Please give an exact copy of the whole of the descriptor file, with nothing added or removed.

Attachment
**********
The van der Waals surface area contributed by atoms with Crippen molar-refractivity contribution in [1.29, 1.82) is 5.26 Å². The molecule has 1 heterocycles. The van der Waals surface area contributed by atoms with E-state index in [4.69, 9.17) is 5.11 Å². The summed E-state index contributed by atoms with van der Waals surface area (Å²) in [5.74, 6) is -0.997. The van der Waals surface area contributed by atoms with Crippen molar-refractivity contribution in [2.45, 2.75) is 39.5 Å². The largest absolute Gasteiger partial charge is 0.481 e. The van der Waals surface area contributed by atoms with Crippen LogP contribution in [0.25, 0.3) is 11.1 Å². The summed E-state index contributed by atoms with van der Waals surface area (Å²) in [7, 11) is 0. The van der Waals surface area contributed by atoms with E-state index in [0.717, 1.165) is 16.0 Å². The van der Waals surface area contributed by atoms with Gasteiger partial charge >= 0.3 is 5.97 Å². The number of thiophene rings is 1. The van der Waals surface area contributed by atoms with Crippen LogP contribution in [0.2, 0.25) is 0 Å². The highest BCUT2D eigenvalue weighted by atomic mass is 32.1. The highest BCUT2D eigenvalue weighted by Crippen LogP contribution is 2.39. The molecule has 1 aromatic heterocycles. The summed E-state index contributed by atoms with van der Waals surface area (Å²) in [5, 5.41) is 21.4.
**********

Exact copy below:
The van der Waals surface area contributed by atoms with Crippen molar-refractivity contribution in [1.29, 1.82) is 5.26 Å². The molecule has 1 heterocycles. The van der Waals surface area contributed by atoms with E-state index in [4.69, 9.17) is 5.11 Å². The summed E-state index contributed by atoms with van der Waals surface area (Å²) in [5.74, 6) is -0.997. The van der Waals surface area contributed by atoms with Crippen molar-refractivity contribution in [2.45, 2.75) is 39.5 Å². The largest absolute Gasteiger partial charge is 0.481 e. The van der Waals surface area contributed by atoms with Crippen LogP contribution in [0.25, 0.3) is 11.1 Å². The summed E-state index contributed by atoms with van der Waals surface area (Å²) in [7, 11) is 0. The van der Waals surface area contributed by atoms with E-state index in [0.717, 1.165) is 16.0 Å². The van der Waals surface area contributed by atoms with Gasteiger partial charge >= 0.3 is 5.97 Å². The number of thiophene rings is 1. The van der Waals surface area contributed by atoms with Crippen LogP contribution in [0.2, 0.25) is 0 Å². The highest BCUT2D eigenvalue weighted by atomic mass is 32.1. The highest BCUT2D eigenvalue weighted by Crippen LogP contribution is 2.39. The molecule has 1 aromatic heterocycles. The summed E-state index contributed by atoms with van der Waals surface area (Å²) in [5, 5.41) is 21.4.